Jake Riccardi clenches his fists in celebration

Five quick hits — Coniglio leads a crushing Giants win as Power’s midfield crumbles under pressure

GWS have booked a preliminary final date with Collingwood after a commanding win over Port Adelaide, where a returning superstar stole the show as the Power’s gun midfield was taken apart.

Here are five quick hits from the Giants’ stirring win.

1. Coniglio returns and takes over

It was impressive how well GWS’s midfield coped without Stephen Coniglio last week, to the point where his return to the side might have been a little undersold.

The former captain quickly set things right against Port Adelaide. Coniglio was absolutely everywhere as the Giants ran rampant on Adelaide Oval.

Each of GWS’s midfield brigade brings something different, but there’s a grace to Coniglio’s play that makes him as watchable as any player in the league.

Crucially, at his best, Coniglio hits the scoreboard. Two goals on this night capped off a best on ground performance from a player who is in the midst of a career-best year, and is peaking at just the right time.

2. Toby picks his moments

It wasn’t Toby Greene’s biggest night, but as ever the skipper picked his moments.

It was Greene who got the Giants up and running with their first two goals of the game, and it was Greene who held his nerve when so many others had flinched to kick the match-sealing goal at the end.

Toby Greene kicked the Giants’ first two goals of the night.(Getty Images: James Elsby/AFL Photos)

His leadership has elevated with each passing week, and as the climax of this season approaches it really does feel like Greene is yet to have his final say.

There’s every chance he’ll be running around next to Brayden Maynard on Friday night. The MCG might not be big enough to contain that clash.

3. Lord lets opportunity pass

There was a moment in the third quarter where the Port Adelaide comeback felt real.

The Power had no business being as close as they were at that point, but as Ollie Lord lined up his shot on goal there was a chance to bring the margin back to two even goals.

The crowd was begging for something to get up for, and here it was on a plate for an emerging forward who had hit the scoreboard only moments earlier.

But Lord’s kick was wayward. And within 60 seconds, the ball was in the hands of Coniglio at the other end who wouldn’t make the same mistake.

Port Adelaide were never so close again.

4. Chances slip by, until Riccardi’s bomb ices it

The second half of this game was characterised by poor kicking at goal from both teams. Whichever way the result fell, the losing team could point to inaccuracy as a key factor in their defeat.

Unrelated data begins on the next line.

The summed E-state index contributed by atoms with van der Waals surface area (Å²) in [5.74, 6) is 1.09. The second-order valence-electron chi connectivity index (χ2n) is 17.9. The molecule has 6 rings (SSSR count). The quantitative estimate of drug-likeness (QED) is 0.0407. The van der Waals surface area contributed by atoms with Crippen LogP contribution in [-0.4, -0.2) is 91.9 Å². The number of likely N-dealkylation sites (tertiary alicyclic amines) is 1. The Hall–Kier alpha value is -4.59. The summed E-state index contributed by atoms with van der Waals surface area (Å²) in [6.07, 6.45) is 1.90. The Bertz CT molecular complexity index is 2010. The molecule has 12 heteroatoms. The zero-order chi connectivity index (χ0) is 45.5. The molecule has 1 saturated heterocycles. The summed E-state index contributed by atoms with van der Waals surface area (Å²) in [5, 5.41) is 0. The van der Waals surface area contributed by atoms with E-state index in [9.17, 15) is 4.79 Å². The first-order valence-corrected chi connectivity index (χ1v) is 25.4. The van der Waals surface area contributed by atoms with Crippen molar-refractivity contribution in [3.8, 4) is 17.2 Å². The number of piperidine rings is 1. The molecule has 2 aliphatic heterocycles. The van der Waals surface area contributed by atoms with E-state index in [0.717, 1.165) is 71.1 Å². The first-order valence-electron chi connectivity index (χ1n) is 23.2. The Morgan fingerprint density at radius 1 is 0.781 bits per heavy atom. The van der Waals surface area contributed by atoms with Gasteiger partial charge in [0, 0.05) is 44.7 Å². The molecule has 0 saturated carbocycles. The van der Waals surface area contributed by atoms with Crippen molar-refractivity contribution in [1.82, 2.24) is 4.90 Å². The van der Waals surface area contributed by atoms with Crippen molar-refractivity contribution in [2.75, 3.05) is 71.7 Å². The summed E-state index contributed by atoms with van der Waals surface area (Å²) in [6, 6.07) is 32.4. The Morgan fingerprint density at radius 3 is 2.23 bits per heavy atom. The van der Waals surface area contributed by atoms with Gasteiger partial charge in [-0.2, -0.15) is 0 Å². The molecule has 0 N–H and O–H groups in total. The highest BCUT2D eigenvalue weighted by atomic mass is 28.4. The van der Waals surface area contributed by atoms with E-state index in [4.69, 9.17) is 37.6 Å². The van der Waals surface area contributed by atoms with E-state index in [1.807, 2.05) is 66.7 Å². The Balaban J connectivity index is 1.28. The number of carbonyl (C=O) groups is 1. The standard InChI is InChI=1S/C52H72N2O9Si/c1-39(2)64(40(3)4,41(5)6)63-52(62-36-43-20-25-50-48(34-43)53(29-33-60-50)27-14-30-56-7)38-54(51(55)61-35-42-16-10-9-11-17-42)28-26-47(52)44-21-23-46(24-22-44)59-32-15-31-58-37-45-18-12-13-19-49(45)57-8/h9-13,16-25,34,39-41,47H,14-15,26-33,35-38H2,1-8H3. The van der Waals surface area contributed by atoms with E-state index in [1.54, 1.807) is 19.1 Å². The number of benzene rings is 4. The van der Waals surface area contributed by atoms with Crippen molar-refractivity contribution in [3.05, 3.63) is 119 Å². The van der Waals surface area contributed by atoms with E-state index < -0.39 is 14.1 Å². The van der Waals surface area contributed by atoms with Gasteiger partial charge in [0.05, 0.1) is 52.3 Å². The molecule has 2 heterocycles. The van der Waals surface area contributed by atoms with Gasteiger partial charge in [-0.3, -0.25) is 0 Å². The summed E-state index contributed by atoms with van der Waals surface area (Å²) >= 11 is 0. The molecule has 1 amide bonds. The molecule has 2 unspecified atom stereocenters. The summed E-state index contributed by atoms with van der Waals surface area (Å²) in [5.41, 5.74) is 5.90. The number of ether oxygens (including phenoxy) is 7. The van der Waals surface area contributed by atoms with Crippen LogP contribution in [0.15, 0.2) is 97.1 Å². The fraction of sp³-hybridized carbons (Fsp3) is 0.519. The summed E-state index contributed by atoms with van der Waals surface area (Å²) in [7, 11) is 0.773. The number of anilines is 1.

In the end, Port Adelaide had a realistic avenue to victory, had they simply converted some second-half chances. After Charlie Dixon kicked the first goal of the last quarter, there was a run of four straight Port Adelaide behinds when they desperately needed a goal.

Jake Riccardi clenches his fists in celebration

Jake Riccardi’s brilliant finish from the boundary iced the game for GWS.(Getty Images: Sarah Reed)

As frustration grew, it fell to Jake Riccardi to suck the life out of the Power with a magnificent set shot from tight to the boundary and 45 metres out.

After so many far easier chances had been left behind, to see the first GWS half-chance taken was enough to break Port’s spirits.

5. A crushing clearance domination

Port Adelaide have a very good midfield, with some very good players. They were made to look second-rate at times on Saturday night.

In a second-quarter bloodbath, the Power’s midfield was beaten down so badly by their Giants counterparts that it was getting hard to watch.

Gun players like Zak Butters, Connor Rozee and Dan Houston couldn’t get near the football or their opponents, and in a 10-minute burst saw the game slip away.

Brent Daniels of GWS dives for a ball as Port Adelaide's Ollie Wines pursues during an AFL semifinal.

Port Adelaide’s midfield was completely shut down by the Giants.(Getty Images: Mark Brake)

What Ken Hinkley does to avoid such embarrassments next year will be one of the big questions that surrounds Port Adelaide.

The defence is set to be bolstered by the arrivals of Brandon Zerk-Thatcher and Esava Ratugolea, if trades can be arranged, but it’ll take more than a few fresh faces to turn Port into a genuine flag threat.



Author: Russell White